She’s quiet for so long that you check if the call has ended before you finally hear her speak again. “Do you know why me and your fuckhead of a father fight about you so much?”
Your stomach twists. You spent most of Bendis Brunch on Mother’s Day poking violently at a stack of pancakes you barely touched while everybody else shared sweet memories from childhood. It wasn’t lost on you that you were the youngest and by the time you were fully coherent, half your siblings had either moved out or barely hung around the house at all.
It was possible they knew a different version of your parents, something you missed by being the baby of the family. Or they saw their tumultuous relationship as a sign of passion. Or they were so rarely the root cause of those arguments that it didn’t affect them the same way.
Regardless, you had spent brunch angry at your father for still showing up to every family event nearly eight years after the divorce and angry at everyone else for not caring how much it obviously bothered you, how your body went stiff when he ruffled your hair, as if some small gesture of affection would change the way he always looked at you.
“Because I’m messed up?” you guess, covering your eyes with your forearm. “Because he’s disappointed in me? I don’t know.”
“Because me and you are the same, Milo.”
You laugh - it comes out before you can stop it. “What? How? You’re not scared of anything and I literally squeeze Mat’s hand so hard sometimes I think I’d break it if I wasn’t… me.”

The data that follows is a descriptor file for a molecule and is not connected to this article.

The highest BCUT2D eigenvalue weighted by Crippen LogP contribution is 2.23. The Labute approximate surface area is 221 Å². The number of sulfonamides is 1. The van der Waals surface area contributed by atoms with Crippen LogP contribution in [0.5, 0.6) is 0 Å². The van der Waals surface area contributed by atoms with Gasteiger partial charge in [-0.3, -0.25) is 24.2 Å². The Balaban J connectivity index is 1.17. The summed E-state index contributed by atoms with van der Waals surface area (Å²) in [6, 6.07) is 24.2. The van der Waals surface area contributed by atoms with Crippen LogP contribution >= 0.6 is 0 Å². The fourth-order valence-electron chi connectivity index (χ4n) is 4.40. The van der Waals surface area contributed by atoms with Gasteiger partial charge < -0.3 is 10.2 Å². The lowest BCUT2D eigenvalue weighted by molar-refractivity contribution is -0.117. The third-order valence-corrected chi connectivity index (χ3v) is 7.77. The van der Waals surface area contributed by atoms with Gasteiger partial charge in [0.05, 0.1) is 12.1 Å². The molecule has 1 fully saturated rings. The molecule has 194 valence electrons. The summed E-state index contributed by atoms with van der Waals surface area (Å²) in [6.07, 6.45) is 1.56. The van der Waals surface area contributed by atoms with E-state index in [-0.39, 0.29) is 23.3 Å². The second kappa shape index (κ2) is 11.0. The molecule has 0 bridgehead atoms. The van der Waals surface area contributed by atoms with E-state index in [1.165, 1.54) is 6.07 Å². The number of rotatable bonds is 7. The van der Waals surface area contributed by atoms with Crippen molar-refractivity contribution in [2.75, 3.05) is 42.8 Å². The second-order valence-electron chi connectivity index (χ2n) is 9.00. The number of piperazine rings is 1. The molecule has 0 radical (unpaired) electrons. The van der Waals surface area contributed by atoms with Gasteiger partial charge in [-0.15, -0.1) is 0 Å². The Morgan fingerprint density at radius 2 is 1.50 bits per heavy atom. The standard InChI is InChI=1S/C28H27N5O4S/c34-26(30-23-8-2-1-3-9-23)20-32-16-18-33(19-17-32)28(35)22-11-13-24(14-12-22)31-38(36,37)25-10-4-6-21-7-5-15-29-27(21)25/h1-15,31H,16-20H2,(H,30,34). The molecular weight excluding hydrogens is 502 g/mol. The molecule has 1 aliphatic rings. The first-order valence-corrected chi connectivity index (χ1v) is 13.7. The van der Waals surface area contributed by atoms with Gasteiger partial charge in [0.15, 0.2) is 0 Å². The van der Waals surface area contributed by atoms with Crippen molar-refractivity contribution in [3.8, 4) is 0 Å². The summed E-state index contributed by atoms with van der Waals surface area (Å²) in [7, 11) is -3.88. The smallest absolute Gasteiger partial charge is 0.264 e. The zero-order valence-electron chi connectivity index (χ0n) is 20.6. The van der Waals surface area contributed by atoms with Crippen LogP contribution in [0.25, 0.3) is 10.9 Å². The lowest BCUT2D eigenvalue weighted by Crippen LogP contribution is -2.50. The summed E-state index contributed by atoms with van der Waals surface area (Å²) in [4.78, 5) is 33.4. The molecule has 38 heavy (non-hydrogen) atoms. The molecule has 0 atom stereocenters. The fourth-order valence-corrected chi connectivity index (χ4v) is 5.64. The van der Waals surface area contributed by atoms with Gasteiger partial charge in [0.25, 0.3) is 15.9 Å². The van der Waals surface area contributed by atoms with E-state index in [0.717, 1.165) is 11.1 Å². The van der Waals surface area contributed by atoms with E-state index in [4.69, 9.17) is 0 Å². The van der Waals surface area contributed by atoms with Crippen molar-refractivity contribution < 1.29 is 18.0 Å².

“You think I’m a Gryffindor but I’m a Hufflepuff, too, kiddo.” Holy fuck, you love her. “I’ve just been around long enough to fake it with shitty coping mechanisms.” She pauses and for the first time in your whole life, you wish you were speaking with someone face to face, that you could hug her close and not let go. “Your dad and I fight because I see myself in you. Maybe he does, too, and that’s why he’s hard on you, I don’t know.”
“Or he’s an asshole.”
“I bet lot of people think Matthew’s an asshole,” she counters and your lips almost twitch up into a smile just because you can hear the affection in her voice when she says his name. “But you’d do anything for him.”
“So… do this. Talk to someone. Stop beating yourself up and feeling like you’re failing him or me or your stupid dad, if that’s a thing, and just… try, okay? Don’t punish yourself because the rest of us made mistakes.”
You hold your breath instead of answering.
“Your appointment is at eleven o’clock. Next week. I’ll send you the address.”
You exhale when what you really want to do is scream.
“I know what it’s like,” she adds, voice softening again, just like when you first picked up. “To want to be different for someone. To be better. At least… at least you’d be doing it for someone who would never give up on you. Mat already looks at you like you’re some kinda fuckin’ miracle. Always has.”
It’s almost noon on a Wednesday when you remember being fifteen and curled up on your bedroom floor when Mat found you, frustrated and fumbling to remove the cap from a prescription bottle. The room was spinning but you still tossed the medication aside, embarrassed you needed his help and convinced you could just ride this panic attack out if you worked really hard at shutting your brain off somehow.
"Dude, I hate this. I hate that he hates how much I can't do anything." You fought off the urge to shrink back when he moved in closer the way you did when anyone else ever tried to touch you. "I'm sick of being defined by all the bad stuff."
"Welcome to the club." The usual charm of his self-deprecation flew right over your head but then this hands held your face and you flinched but you didn't pull away. "Hey, c'mon," he whispered, thumb gently brushing along your clammy skin. "You look like good stuff to me, Milo, but we'll both look better if you keep breathing, okay?"
"Okay, okay," you mumble into the phone, willing your brain to hopefully convince your body that this is all actually possible. "I'll try," you tell her and she clears her throat. "Like... I'll go, okay? For real. For him... I mean, and for me. For both of us. I swear."
Because now you’re waking up next to him and eventually you won't have to say goodbye too soon.